Because I teach things that I am writing and thinking about all the time, it is relatively easy to remain engaged and to find things which are interesting and exciting, even if these are subjects I have taught for a while. In my undergraduate lectures, I don’t directly teach my own research. But even if one is not lecturing on one’s own research directly, I think it’s very important for us to communicate our research interests, as well as what we think, in our lectures. One of the things that I continue to see in my students is that they are interested in what our own views are about the things we are teaching, and they want to know about our research. This is something that separates the kind of education that students receive at the University of Warwick from the teaching they received at school. I think that this expert research-led teaching is not only crucial to our offer for prospective students, but also—when we are willing to share it with our undergraduates—in building an atmosphere of community that involves both staff and students
What does being recognised through WATE mean to you?
I am very happy to have been recognized through WATE. I am very proud to be a teacher, and particularly proud to be a teacher at the University of Warwick. I care very much about the work I do in teaching and supporting my students, whether it is inside or outside the classroom. I think any good teacher is constantly thinking about their teaching practice, and thinking of ways in which it could be improved. Being recognized by WATE is evidence that I am doing at least something right! This will invigorate me to develop further as a teacher; particularly in negotiating the challenges of moving to blended learning.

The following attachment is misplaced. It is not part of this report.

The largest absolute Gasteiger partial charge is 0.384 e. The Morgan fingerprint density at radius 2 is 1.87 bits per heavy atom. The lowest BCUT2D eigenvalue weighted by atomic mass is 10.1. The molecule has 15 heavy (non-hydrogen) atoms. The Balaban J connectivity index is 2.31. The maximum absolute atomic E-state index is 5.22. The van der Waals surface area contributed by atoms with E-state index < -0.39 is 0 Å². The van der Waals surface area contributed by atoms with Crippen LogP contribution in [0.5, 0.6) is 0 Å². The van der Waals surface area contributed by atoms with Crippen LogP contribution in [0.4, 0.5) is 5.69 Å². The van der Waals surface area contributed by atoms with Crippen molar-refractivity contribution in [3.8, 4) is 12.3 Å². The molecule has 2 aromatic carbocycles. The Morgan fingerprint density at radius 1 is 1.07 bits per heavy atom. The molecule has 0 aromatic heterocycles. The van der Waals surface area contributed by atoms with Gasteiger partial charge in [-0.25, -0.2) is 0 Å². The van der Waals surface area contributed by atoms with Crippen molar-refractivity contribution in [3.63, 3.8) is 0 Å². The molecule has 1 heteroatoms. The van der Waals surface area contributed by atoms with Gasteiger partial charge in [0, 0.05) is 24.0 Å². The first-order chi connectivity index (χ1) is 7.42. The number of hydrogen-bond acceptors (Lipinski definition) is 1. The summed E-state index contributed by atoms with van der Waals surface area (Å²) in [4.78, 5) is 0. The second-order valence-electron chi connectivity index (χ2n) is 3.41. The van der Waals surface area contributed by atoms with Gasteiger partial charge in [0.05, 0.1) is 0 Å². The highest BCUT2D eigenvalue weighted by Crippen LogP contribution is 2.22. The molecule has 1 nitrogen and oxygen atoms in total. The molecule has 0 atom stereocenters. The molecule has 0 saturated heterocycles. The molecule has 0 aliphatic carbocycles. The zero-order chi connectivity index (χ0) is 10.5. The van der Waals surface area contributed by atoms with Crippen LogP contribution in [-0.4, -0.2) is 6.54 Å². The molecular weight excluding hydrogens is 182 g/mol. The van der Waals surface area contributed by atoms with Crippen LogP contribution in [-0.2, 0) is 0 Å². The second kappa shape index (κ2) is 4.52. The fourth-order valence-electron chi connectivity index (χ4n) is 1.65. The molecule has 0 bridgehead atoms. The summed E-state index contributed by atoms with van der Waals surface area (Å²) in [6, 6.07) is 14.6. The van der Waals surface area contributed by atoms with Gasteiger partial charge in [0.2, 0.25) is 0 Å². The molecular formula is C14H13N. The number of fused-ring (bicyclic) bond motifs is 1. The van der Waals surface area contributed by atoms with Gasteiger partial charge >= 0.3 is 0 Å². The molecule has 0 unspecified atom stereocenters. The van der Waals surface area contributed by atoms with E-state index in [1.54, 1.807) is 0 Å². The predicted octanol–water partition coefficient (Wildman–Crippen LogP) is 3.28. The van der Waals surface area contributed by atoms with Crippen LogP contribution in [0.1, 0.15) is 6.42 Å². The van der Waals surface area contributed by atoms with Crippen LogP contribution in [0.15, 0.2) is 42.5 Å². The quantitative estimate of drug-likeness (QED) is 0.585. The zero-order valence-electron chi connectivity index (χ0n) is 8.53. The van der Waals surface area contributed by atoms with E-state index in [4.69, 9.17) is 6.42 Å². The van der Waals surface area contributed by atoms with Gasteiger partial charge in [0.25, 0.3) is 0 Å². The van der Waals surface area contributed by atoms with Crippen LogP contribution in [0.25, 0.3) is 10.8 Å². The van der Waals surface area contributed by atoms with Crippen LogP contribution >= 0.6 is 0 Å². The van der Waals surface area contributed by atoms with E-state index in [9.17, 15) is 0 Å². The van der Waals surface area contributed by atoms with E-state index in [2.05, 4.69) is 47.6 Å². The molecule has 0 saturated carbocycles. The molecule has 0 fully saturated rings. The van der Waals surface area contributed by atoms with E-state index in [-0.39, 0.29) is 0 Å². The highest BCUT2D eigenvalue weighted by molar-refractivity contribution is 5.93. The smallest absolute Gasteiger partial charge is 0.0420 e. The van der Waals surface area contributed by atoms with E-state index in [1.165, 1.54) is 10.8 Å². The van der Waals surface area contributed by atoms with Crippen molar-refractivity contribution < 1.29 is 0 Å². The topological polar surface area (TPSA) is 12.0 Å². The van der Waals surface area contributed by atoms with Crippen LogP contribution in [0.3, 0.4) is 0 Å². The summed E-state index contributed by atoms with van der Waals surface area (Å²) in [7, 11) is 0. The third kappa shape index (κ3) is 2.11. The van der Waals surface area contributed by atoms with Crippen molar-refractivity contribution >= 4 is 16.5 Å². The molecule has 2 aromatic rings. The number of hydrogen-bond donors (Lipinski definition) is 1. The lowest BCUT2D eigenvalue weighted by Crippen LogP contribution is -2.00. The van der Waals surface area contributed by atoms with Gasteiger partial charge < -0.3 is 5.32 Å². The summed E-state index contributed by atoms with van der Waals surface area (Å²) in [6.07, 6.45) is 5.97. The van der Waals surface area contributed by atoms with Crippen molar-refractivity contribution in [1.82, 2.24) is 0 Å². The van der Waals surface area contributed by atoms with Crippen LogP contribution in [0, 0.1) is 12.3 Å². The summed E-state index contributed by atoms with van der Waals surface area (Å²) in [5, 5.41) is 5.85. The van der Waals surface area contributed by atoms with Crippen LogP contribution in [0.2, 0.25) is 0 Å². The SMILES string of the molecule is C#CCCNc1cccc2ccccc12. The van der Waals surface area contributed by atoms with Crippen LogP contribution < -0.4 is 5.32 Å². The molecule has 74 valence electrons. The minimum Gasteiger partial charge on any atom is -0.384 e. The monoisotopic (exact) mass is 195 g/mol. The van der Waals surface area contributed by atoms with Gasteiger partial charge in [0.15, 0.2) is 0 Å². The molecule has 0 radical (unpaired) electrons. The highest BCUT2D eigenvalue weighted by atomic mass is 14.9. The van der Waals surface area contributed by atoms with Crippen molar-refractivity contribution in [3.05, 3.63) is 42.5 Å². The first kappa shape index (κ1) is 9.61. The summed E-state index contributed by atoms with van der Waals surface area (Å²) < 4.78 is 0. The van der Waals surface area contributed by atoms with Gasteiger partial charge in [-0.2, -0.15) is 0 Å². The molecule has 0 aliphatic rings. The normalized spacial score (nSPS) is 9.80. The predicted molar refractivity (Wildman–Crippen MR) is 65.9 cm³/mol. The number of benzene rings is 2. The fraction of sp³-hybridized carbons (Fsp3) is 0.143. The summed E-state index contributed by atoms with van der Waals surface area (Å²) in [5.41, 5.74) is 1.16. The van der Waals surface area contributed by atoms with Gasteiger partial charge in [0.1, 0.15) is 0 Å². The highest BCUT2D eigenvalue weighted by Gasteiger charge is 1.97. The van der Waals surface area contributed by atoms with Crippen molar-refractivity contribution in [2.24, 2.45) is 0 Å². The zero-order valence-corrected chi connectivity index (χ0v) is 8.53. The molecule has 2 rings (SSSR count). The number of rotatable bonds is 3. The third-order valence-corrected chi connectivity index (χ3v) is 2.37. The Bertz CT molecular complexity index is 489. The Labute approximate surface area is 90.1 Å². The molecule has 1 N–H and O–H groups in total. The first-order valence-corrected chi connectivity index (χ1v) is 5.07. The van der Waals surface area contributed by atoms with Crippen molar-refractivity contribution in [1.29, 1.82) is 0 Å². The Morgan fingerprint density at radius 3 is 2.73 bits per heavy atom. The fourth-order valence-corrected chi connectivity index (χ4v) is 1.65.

What do you enjoy the most about teaching? What’s the best part of your job?
I ought to start by saying that I just love the experience of lecturing, particularly to large groups of students. I particularly enjoy teaching large groups of first year students on my first year Ancient Philosophy module. It is a source of genuine excitement to be the person who gets to introduce such extraordinary and brilliant ideas to young minds for the first time. I love the fact that no lecture or seminar, even if one is teaching a module one has taught before, is ever the same. Students are always bringing new things to the lecture theatre or seminar room, from their different perspectives. Each piece of teaching presents new challenges about how best to engage and interact with my students to make myself and the material that I am teaching understood.